Hundreds of letters written by asylum seekers in a privately run detention center in Otay Mesa are available to the public in a new San Diego State University library archive.
The letters offer an unprecedented look at the stories of asylum seekers locked up by the U.S. government and a detention company called CoreCivic, often for months without access to the outside world.
"Your words have animated my life, thank you for everything, I send you many kisses, a rain of hugs and a deluge of blessings. Thank you for everything, thank you for being my family," wrote a 19-year-old man from El Salvador to a volunteer named Kimberly.
He described himself as "studious and hard-working," writing that he specialized in accounting and business administration but could not stay in his country because of the violence.
"I wish the world knew that migrants are the hope of our families, the hope of our countries, the hope of a better society, the hope of a better world ... We are not what President Trump thinks," he wrote.
San Diego State University volunteers sent letters to the detainees, and offered funds for postage stamps to write back. Joanna Brooks said she helped start the project to give asylum-seekers solace and to shine a light on their stories.
"I would like everyone to read these letters and see the humanity of people who have been dehumanized in this moment in our political culture," Brooks said. "We are not solving any problems here. We are facing a tremendous refugee crisis. But we can offer them is that human contact, a friendly word, a letter, something warm."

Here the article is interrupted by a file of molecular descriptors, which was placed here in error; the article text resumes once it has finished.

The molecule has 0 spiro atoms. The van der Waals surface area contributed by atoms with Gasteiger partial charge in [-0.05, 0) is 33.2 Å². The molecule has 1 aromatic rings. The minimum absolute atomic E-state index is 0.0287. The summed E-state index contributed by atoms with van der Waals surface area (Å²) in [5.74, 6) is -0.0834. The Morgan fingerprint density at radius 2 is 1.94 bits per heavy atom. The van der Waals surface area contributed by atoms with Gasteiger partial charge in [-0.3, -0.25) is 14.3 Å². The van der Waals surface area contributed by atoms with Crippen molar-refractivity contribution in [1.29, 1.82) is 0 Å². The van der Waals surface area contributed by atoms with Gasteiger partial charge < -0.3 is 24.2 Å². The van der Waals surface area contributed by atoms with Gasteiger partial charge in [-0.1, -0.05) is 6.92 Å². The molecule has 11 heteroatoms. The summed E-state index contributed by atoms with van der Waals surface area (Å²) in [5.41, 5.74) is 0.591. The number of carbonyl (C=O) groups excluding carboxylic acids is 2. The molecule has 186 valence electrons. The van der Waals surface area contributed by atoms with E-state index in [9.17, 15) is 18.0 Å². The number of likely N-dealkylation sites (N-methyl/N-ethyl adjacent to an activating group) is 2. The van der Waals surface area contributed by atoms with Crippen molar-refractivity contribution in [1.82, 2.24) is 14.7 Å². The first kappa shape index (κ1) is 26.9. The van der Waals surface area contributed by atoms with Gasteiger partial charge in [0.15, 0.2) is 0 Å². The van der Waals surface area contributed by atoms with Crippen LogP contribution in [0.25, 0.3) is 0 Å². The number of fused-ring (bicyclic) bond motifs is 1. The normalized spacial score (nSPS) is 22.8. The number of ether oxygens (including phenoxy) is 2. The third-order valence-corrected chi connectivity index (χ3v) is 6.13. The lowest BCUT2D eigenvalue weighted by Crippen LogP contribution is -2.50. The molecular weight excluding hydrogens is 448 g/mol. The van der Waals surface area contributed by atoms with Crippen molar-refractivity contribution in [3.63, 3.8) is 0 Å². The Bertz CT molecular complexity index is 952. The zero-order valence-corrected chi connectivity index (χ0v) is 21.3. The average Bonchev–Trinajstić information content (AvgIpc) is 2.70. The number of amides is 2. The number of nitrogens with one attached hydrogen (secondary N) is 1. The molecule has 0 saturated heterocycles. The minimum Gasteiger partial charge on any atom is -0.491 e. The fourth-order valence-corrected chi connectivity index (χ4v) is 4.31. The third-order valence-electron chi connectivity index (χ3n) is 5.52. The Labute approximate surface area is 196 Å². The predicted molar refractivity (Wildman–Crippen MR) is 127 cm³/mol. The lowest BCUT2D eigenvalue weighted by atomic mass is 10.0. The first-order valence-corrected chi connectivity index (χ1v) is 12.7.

Brooks read from one of the letters, written by a 23-year-old man from Eritrea:
“I have no idea what is ahead for me, what is my future. I tell you what will happen if they return me to Eritrea, they will put me in prison and they will kill me.”
She said many of the asylum-seekers expressed gratitude for the letters. Some sent gifts they made in the detention center, such as a dreamcatcher made from plastic and dental floss.
“This represents a person who is a creative, courageous human being who is detained, held in prison because he was fleeing death threats and torture," Brooks said.
The letters from more than 200 detainees are being digitized, and are available for viewing online. Kate Swanson of the university said volunteers read, translated, transcribed and analyzed the letters for a report about conditions inside the center.
They found complaints about the food, medical neglect, and forced labor. The university sent a copy of the report to the California Attorney General, lawmakers and Homeland Security.
Swanson said she hopes the letters shine a light on immigration detention centers that otherwise lack transparency.
"These letters are now open for anybody to read them and find out about the conditions in this privately-run detention center so they can get in this invisible concrete box and hear their thoughts firsthand," Swanson said.